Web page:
Posts Tagged ‘USC football’

Who’s unethical: USC Trojans coach Lane Kiffin or the Washington Post?

November 26, 2010

When the newspaper says you’re a cheater, a womanizer, and only got your job because of your father’s influence you must be a pretty bad person, right? Well, maybe not if it’s the Washington Post making the accusations.

The Post’s Norman Chad wrote these things last Sunday, in a piece headed “USC’s Kiffin and Carroll are the best – at circumventing the rules.”

It’s true that last year, as head coach of the Tennessee Volunteers, Kiffin broke some rules that the NCAA called secondary violations with no penalties, mainly speaking disparagingly of Southeastern Conference rivals. It’s also true that the USC football program was sanctioned by the NCAA because star running back Reggie Bush’s parents accepted gifts from an agent looking to buy influence with Reggie. No suggestion, however, was made by the NCAA investigation that coach Pete Carroll had even a hint of the payoffs—the charge was that the school’s policing of the rules was inadequate.

The Post calls USC football a rogue program. Far from it: to make up for its failure to learn about the Bush pere payola, USC has hired a new athletic director, the squeaky-clean Pat Haden, and appointed a university vice president for compliance. An example of USC’s dedication to compliance: the Trojans’ suspended their hot-shot running back, freshman Dillon Baxter, for the Oregon State game (which the Trojans lost) for accepting a campus ride on a golf cart that was driven by a student who—unknown to Baxter—was a part-time sports agent. Baxter was reinstated only after making a donation to charity of five dollars—the imputed value of the illicit ride. (more…)

No shame at USC for NCAA sanctions. The USC response: “There was nothing but a lot of envy. They wish they all were Trojans.”

June 11, 2010

The National Collegiate Athletic Association has imposed harsh penalties on the USC athletic program for disregarding NCAA rules and for permitting a general campus environment that made compliance efforts difficult.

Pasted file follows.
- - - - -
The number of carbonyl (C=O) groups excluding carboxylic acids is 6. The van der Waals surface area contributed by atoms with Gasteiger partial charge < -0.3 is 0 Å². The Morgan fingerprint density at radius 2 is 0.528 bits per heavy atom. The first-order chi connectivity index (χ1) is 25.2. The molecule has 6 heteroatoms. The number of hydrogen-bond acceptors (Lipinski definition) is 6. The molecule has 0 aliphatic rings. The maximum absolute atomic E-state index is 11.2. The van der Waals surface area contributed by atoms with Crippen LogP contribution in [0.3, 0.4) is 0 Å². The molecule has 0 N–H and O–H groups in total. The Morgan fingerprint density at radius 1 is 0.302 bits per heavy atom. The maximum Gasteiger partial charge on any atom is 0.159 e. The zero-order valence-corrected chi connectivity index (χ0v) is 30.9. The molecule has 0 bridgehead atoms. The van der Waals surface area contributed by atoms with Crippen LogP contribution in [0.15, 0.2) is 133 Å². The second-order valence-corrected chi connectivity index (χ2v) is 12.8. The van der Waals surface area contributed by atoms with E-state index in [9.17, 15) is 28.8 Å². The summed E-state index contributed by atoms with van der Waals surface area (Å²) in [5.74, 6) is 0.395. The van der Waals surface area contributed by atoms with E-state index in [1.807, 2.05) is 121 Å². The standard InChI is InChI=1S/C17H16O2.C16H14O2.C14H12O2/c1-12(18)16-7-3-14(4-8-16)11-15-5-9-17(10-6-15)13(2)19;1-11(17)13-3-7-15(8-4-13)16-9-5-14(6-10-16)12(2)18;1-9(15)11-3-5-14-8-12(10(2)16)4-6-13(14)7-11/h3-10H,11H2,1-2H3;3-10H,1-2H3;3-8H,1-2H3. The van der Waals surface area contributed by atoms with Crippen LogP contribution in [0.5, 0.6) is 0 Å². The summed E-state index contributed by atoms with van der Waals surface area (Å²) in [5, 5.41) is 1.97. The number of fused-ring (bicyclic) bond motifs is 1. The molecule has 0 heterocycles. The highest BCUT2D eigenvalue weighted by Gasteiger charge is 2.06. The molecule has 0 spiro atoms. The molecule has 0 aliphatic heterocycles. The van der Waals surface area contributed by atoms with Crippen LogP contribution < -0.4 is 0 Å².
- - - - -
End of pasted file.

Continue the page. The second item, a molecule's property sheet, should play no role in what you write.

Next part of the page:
USC is barred from post-season bowl games for two years, is losing ten scholarships a year for three years, is on probation for four years, and is docked 14 victories and probably the 2004 national championship, The bowl ban could be especially costly: the Rose Bowl paid its participating teams $13.5 million each last year.

USC’s sin: allowing super star Reggie Bush and his parents “impermissible benefits in the form of cash, merchandise, an automobile, housing, hotel lodging, and transportation…worth many thousands of dollars,” and allowing basketball star O. J. Mayo to collect “benefits in the form of cash, lodging, merchandise, automobile transportation, meals, airline transportation, and services.”

Pete Carroll, arguably the most successful football coach in America for the past nine years, was “absolutely shocked and disappointed” at the NCAA decision. He protested that “We didn’t know, the University didn’t know” about the Bush violations. Carroll may not have known, but Todd McNair, a USC assistant coach did. And athletic director Mike Garrett made it clear that he didn’t want to hear about the Mayo affair. (more…)

Sad time for Trojan fans. Does USC stand for Unequalled Sports Cheaters?

May 25, 2010

What a joy it was to watch USC football. The lightning-speed acrobatics of Reggie Bush. The instinctive pursuit of Brian Cushing. The hard hitting of Kevin Ellison. The exuberance of Pete Carroll. The elusiveness ­­­of Joe McKnight. So maybe the basketball program was corrupt, what with the underhanded payments to O. J. Mayo, the sneaking out of town by coach Tim Floyd, and the forfeiting of an entire season. Not good, but Trojan football! There was something to believe in.

Yes, there was the repeated taunting, showing off, and poor sportsmanship . There was the rub it in last minute touchdown pass en route to a pasting of UCLA. There was the suspicious ownership of a new car driven by Joe McKnight. But we never believed the charges of illegal payments to Reggie Bush’s parents, charges made by unsavory characters against All-American Reggie.

Now we’re rethinking the Bush situation, now that Brian Cushing, star linebacker for the Trojans before becoming the NFL defensive rookie of the year, was suspended for 2010’s first four games for using banned “performance-enhancing substances.” And now that former Trojan safety Kevin Ellison has been pulled over for speeding in a school zone, then arrested for possession of 100 Vicodin tablets. With so much wrongdoing involving Trojan footballers, why not believe Saint Reggie was corrupt too. Especially with USC’s (more…)


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